2017 has seen some major changes in smartphones. After years of stagnant design and same features, there was an explosion of innovation in hardware. Meanwhile, networks got in on the act too, modernising their practices to satisfy the demands of both consumers and regulators.
Here are the five biggest developments for smartphones over the past 12 months.
1) The end of the home button
The single, front–facing home button has been a cornerstone of smartphone design ever since the original iPhone burst onto the scene in 2007. 10 years on and the need for a physical key on the front of a smartphone had dwindled.
Samsung was the first to drop the key, switching to an all–screen design with its Galaxy S8, with a fingerprint scanner on the back to make it easy to open the device securely. Apple followed suit with the iPhone X, finally bringing an end to the feature which had made the device stand out from the crowd when it first launched a decade ago.
2) Facial scanning goes mainstream
Iris and face scanning isn’t new. But until 2017, it was only ever a niche concern, with enough worries about security and ease of use to put off all but the most diehard tech fans.
The iPhone X changed that. Face ID, which replaced the Touch ID fingerprint scanner, offered complex, 3D facial mapping, allowing users to unlock their phone and create personalised emoji with just a glance.
Samsung’s efforts on the Galaxy S8 were welcome, but nowhere near as secure or impressive. Meanwhile, OnePlus’ basic version on the OnePlus 5T suggested more mobile makers would be getting in on the act in 2018.
3) Dual lens cameras everywhere
Dual lens cameras were the preserve of the very best smartphones in 2016. But in the past twelve years, more and more mobile makers have started offering a pair of lenses to deliver crystal clear images.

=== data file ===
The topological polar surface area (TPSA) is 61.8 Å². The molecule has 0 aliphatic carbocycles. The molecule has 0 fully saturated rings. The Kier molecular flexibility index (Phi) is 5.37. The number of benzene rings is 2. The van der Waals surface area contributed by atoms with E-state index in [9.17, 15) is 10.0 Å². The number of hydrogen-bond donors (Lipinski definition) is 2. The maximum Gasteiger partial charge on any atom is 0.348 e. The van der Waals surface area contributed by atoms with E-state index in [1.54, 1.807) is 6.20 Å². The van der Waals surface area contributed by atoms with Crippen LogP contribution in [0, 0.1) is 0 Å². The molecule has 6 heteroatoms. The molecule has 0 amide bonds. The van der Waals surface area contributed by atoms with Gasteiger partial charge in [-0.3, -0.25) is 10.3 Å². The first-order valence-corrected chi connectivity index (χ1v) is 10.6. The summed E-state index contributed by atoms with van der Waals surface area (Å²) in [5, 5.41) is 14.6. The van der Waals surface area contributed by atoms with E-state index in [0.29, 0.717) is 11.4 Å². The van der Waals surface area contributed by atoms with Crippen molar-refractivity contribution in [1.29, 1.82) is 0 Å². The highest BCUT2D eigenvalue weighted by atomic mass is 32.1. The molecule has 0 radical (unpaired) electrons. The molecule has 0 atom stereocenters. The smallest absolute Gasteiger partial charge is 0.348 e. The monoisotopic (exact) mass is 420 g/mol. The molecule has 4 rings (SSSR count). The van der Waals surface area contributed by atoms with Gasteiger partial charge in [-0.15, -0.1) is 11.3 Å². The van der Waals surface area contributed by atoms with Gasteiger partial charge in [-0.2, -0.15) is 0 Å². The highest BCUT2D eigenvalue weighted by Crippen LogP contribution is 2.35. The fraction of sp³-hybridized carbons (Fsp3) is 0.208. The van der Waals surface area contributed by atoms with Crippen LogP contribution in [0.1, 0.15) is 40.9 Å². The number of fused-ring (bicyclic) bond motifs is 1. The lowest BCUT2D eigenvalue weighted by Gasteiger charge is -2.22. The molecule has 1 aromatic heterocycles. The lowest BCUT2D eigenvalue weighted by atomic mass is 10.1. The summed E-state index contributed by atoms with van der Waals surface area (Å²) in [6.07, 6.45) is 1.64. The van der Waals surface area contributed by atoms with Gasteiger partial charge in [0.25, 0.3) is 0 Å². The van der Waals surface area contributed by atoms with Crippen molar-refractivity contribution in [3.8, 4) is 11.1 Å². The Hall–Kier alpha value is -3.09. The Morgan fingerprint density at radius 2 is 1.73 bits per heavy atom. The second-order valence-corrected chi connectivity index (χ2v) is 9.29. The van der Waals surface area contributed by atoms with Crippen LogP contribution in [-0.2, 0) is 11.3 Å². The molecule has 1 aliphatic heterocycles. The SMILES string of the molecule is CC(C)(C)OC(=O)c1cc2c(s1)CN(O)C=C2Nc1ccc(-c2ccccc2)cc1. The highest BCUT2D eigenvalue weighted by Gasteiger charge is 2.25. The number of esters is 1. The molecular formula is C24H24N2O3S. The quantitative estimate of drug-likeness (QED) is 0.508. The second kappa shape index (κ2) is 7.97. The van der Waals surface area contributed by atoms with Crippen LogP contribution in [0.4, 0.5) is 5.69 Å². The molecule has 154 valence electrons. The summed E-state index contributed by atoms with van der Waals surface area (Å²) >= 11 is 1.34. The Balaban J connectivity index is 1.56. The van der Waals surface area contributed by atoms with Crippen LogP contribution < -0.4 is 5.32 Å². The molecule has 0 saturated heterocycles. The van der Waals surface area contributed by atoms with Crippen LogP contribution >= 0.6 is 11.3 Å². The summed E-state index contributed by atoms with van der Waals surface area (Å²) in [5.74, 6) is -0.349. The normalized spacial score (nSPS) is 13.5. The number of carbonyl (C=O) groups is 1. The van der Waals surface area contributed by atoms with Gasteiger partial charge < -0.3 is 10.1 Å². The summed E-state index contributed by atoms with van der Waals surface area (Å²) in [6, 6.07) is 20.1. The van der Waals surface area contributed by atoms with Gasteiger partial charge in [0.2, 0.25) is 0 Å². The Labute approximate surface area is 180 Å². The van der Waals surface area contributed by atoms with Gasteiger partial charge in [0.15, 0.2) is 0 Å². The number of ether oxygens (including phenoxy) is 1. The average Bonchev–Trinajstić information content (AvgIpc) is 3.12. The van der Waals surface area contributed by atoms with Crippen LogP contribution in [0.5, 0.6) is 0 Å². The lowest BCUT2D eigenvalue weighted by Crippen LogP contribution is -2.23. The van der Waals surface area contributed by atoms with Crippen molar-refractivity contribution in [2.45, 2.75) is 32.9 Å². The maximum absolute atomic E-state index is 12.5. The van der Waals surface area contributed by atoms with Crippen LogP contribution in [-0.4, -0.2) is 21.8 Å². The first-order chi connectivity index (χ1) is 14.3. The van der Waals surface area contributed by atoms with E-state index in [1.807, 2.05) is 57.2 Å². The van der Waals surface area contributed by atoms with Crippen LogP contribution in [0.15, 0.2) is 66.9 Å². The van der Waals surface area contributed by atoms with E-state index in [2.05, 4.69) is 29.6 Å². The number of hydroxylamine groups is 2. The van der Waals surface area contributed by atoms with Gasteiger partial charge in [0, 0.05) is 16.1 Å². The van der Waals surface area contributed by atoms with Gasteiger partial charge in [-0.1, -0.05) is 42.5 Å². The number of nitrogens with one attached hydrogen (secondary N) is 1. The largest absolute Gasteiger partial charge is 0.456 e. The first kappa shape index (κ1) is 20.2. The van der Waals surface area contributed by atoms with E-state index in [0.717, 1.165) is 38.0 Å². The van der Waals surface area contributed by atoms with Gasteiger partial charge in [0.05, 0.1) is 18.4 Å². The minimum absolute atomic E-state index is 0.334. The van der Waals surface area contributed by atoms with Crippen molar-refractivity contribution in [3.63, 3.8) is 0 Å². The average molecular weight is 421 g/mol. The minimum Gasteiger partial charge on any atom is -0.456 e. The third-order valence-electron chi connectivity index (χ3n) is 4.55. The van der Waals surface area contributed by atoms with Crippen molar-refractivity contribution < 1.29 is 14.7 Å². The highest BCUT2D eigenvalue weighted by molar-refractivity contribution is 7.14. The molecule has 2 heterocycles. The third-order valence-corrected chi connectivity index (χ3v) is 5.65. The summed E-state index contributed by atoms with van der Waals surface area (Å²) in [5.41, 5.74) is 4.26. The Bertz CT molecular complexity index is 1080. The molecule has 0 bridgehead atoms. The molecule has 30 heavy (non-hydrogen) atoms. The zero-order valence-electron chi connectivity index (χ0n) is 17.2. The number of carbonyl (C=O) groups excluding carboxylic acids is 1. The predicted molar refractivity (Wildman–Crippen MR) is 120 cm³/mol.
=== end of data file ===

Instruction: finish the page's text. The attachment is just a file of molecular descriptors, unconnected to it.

Samsung’s Galaxy Note 8 camera offered a superb take, as did the OnePlus 5 and 5T. The iPhone X and iPhone 8 Plus took the dual setup from last year’s iPhone 7 Plus and ran with it, serving up images way beyond those taken on any other smartphone.
4) The ultra-premium handset
Good smartphones have never been cheap. But what 2017 has shown is that the biggest names are keen to create a new, super category of devices. Apple’s iPhone X, costing up to £1,149 SIM–free for a 256GB model, is the most obvious case. But Samsung’s Galaxy Note 8, at £869, is hardly inexpensive.
With rumours pointing towards Google offering an ultra-high-end Pixel 3 in 2018, this is a trend we can expect to see grow over the next year.
5) Roaming be gone
Data roaming’s pernicious hold over holidaymakers finally ended in 2017, in Europe at least, with the EU ending charges in June. Networks then scrambled to improve their offerings, with Vodafone, Three and EE standing out in their efforts to bring cheaper roaming to countries outside the union.
That has culminated in Three now adding 11 destinations to its Feel At Home programme, meaning 71 places now offering free calls, texts and data for its customers.
Want to know more about roaming? Take a look at our guide to roaming.